I can't recall anyone with whom I've ever discussed William Wyler's epic The Best Years of Our Lives, who has not immediately mentioned either Fredric March's homecoming, or the wedding sequence at the end. Both are magnificent amalgams of direction, acting and cinematography, with a bit of music thrown in.
The selection of Gregg Toland (Song of the South) as cinematographer was, I presume, just another studio assignment, as one of the top Goldwyn DPs. His use of deep focus (you hear about that all the time re: Citizen Kane) is absolute perfection here.
I'm not going to say much about this film, except to tell those you have never experienced it, that it's one of the greatest films ever made. A perfect, sentimental, realistic, heart-warming, and anger-inducing production.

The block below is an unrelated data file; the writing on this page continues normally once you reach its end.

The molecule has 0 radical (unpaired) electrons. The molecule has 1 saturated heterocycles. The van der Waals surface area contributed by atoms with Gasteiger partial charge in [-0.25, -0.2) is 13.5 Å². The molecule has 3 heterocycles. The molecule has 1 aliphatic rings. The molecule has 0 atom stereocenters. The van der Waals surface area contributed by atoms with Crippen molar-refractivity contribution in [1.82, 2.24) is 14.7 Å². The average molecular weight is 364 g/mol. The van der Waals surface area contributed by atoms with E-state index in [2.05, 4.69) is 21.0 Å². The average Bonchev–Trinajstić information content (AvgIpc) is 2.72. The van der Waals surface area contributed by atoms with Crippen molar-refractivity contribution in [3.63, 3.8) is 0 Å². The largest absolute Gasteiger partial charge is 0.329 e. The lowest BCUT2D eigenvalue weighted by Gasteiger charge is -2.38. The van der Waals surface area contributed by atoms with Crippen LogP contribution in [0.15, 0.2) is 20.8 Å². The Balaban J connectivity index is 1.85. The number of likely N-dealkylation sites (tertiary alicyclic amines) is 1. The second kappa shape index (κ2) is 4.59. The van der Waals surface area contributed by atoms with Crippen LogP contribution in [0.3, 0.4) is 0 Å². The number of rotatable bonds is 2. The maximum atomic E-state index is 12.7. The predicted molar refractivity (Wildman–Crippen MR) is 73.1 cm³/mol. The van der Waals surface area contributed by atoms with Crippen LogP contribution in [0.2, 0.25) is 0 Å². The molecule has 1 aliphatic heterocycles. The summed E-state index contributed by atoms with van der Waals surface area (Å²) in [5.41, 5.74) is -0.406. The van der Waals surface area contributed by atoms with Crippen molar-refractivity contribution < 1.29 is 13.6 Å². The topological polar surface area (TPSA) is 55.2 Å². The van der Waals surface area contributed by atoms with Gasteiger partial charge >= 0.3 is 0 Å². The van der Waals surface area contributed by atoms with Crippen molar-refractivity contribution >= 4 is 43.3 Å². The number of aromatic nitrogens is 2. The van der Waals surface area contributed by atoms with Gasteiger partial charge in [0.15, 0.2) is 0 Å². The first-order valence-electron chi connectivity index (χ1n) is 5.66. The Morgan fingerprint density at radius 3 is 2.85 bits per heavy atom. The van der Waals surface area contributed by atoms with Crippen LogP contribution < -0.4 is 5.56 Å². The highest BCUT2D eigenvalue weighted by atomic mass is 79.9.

What WB has performed with the elements I find amazing. A bit dupey in a handful of shots, as the image is derived from a least one fine grain master. The original negative was, I believe, lost in shipment decades ago.
Black levels look perfect, shadow detail, grain structure and resolution are all fine.
This isn't a film to consider for purchase. This is one to just add to your library, especially for $14.
The Best Years of Our Lives is going to be the buy of the year on Blu-ray.
Did I mention that this won the Academy Award for Best Picture of 1946?
For those who might have any doubts about a purchase, it also won Best Music, Sound Recording, Film Editing, Acting, Supporting Actor, Writing and Directing.
Image - 4.5
Audio - 5
Very Highly Recommended.